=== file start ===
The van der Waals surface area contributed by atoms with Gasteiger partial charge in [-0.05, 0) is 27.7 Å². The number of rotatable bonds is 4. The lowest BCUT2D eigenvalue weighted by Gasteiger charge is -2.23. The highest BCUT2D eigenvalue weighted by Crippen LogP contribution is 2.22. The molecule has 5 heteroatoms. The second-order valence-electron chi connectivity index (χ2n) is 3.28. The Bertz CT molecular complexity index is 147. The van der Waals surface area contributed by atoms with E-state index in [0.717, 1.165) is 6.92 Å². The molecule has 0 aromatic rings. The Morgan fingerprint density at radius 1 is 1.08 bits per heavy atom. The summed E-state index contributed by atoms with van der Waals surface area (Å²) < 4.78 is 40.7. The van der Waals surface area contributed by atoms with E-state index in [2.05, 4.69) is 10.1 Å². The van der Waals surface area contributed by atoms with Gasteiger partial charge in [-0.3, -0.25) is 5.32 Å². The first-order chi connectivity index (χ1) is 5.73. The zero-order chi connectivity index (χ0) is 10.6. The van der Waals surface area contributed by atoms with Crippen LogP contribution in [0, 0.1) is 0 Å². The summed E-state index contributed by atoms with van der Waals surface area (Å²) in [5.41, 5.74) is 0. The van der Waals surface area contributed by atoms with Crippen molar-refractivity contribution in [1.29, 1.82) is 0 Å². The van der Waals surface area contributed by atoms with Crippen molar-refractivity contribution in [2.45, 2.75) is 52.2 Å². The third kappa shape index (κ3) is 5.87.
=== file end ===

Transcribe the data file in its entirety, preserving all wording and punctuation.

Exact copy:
The van der Waals surface area contributed by atoms with Gasteiger partial charge in [-0.05, 0) is 27.7 Å². The number of rotatable bonds is 4. The lowest BCUT2D eigenvalue weighted by Gasteiger charge is -2.23. The highest BCUT2D eigenvalue weighted by Crippen LogP contribution is 2.22. The molecule has 5 heteroatoms. The second-order valence-electron chi connectivity index (χ2n) is 3.28. The Bertz CT molecular complexity index is 147. The van der Waals surface area contributed by atoms with E-state index in [0.717, 1.165) is 6.92 Å². The molecule has 0 aromatic rings. The Morgan fingerprint density at radius 1 is 1.08 bits per heavy atom. The summed E-state index contributed by atoms with van der Waals surface area (Å²) < 4.78 is 40.7. The van der Waals surface area contributed by atoms with E-state index in [2.05, 4.69) is 10.1 Å². The van der Waals surface area contributed by atoms with Gasteiger partial charge in [-0.3, -0.25) is 5.32 Å². The first-order chi connectivity index (χ1) is 5.73. The zero-order chi connectivity index (χ0) is 10.6. The van der Waals surface area contributed by atoms with Crippen LogP contribution in [0, 0.1) is 0 Å². The summed E-state index contributed by atoms with van der Waals surface area (Å²) in [5.41, 5.74) is 0. The van der Waals surface area contributed by atoms with Crippen molar-refractivity contribution in [1.29, 1.82) is 0 Å². The van der Waals surface area contributed by atoms with Crippen molar-refractivity contribution in [2.45, 2.75) is 52.2 Å². The third kappa shape index (κ3) is 5.87.